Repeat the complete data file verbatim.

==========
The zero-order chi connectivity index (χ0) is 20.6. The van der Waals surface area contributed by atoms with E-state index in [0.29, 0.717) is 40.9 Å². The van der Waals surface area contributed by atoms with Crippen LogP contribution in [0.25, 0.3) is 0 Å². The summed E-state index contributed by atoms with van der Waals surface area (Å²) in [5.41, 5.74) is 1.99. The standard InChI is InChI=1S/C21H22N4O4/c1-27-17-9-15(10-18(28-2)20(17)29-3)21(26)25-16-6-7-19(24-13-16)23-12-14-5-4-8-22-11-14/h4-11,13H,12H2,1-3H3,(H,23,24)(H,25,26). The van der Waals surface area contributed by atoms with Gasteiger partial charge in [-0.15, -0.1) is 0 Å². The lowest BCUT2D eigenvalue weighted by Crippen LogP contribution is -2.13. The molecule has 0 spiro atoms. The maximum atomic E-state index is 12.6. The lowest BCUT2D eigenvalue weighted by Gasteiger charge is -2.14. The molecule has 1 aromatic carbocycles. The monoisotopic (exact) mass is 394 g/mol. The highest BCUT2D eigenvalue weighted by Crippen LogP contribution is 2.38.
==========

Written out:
The zero-order chi connectivity index (χ0) is 20.6. The van der Waals surface area contributed by atoms with E-state index in [0.29, 0.717) is 40.9 Å². The van der Waals surface area contributed by atoms with Crippen LogP contribution in [0.25, 0.3) is 0 Å². The summed E-state index contributed by atoms with van der Waals surface area (Å²) in [5.41, 5.74) is 1.99. The standard InChI is InChI=1S/C21H22N4O4/c1-27-17-9-15(10-18(28-2)20(17)29-3)21(26)25-16-6-7-19(24-13-16)23-12-14-5-4-8-22-11-14/h4-11,13H,12H2,1-3H3,(H,23,24)(H,25,26). The van der Waals surface area contributed by atoms with Gasteiger partial charge in [-0.15, -0.1) is 0 Å². The lowest BCUT2D eigenvalue weighted by Crippen LogP contribution is -2.13. The molecule has 0 spiro atoms. The maximum atomic E-state index is 12.6. The lowest BCUT2D eigenvalue weighted by Gasteiger charge is -2.14. The molecule has 1 aromatic carbocycles. The monoisotopic (exact) mass is 394 g/mol. The highest BCUT2D eigenvalue weighted by Crippen LogP contribution is 2.38.